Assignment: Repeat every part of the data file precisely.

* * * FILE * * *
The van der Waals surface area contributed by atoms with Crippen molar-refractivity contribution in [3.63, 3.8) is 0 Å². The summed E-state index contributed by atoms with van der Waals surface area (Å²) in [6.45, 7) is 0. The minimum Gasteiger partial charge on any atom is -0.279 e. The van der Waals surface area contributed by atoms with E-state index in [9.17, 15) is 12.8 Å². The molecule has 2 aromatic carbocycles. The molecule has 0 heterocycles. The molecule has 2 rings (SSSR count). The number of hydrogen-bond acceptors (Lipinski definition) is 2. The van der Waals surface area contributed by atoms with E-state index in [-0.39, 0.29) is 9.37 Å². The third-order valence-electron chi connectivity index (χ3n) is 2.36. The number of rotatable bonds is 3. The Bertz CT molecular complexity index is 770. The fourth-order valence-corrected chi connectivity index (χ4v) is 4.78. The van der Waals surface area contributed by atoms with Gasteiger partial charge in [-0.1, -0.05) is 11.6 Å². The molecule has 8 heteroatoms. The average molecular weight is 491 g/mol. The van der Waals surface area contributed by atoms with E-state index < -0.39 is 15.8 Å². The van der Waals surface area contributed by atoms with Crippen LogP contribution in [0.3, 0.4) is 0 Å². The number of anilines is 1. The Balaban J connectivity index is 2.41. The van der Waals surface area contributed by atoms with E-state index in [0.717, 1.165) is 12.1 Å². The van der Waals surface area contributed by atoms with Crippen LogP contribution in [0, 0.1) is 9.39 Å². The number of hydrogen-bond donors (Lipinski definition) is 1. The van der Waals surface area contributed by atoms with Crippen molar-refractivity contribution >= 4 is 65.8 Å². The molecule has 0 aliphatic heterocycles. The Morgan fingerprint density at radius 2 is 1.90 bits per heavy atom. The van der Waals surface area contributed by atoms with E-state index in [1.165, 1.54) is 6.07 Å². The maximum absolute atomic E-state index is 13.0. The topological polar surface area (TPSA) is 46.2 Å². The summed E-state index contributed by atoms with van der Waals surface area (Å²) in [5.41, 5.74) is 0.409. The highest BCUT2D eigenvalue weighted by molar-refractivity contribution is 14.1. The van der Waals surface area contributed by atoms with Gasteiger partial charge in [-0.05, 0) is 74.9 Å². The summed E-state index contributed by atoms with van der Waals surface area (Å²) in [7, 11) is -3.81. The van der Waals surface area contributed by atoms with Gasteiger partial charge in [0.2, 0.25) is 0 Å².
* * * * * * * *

The van der Waals surface area contributed by atoms with Crippen molar-refractivity contribution in [3.63, 3.8) is 0 Å². The summed E-state index contributed by atoms with van der Waals surface area (Å²) in [6.45, 7) is 0. The minimum Gasteiger partial charge on any atom is -0.279 e. The van der Waals surface area contributed by atoms with E-state index in [9.17, 15) is 12.8 Å². The molecule has 2 aromatic carbocycles. The molecule has 0 heterocycles. The molecule has 2 rings (SSSR count). The number of hydrogen-bond acceptors (Lipinski definition) is 2. The van der Waals surface area contributed by atoms with E-state index in [-0.39, 0.29) is 9.37 Å². The third-order valence-electron chi connectivity index (χ3n) is 2.36. The number of rotatable bonds is 3. The Bertz CT molecular complexity index is 770. The fourth-order valence-corrected chi connectivity index (χ4v) is 4.78. The van der Waals surface area contributed by atoms with Gasteiger partial charge in [-0.1, -0.05) is 11.6 Å². The molecule has 8 heteroatoms. The average molecular weight is 491 g/mol. The van der Waals surface area contributed by atoms with E-state index < -0.39 is 15.8 Å². The van der Waals surface area contributed by atoms with Crippen LogP contribution in [0.3, 0.4) is 0 Å². The number of anilines is 1. The Balaban J connectivity index is 2.41. The van der Waals surface area contributed by atoms with E-state index in [0.717, 1.165) is 12.1 Å². The van der Waals surface area contributed by atoms with Crippen LogP contribution in [0, 0.1) is 9.39 Å². The number of hydrogen-bond donors (Lipinski definition) is 1. The van der Waals surface area contributed by atoms with Crippen molar-refractivity contribution >= 4 is 65.8 Å². The molecule has 0 aliphatic heterocycles. The Morgan fingerprint density at radius 2 is 1.90 bits per heavy atom. The van der Waals surface area contributed by atoms with E-state index in [1.165, 1.54) is 6.07 Å². The maximum absolute atomic E-state index is 13.0. The topological polar surface area (TPSA) is 46.2 Å². The summed E-state index contributed by atoms with van der Waals surface area (Å²) in [5.41, 5.74) is 0.409. The highest BCUT2D eigenvalue weighted by molar-refractivity contribution is 14.1. The van der Waals surface area contributed by atoms with Gasteiger partial charge in [-0.05, 0) is 74.9 Å². The summed E-state index contributed by atoms with van der Waals surface area (Å²) in [7, 11) is -3.81. The van der Waals surface area contributed by atoms with Gasteiger partial charge in [0.2, 0.25) is 0 Å².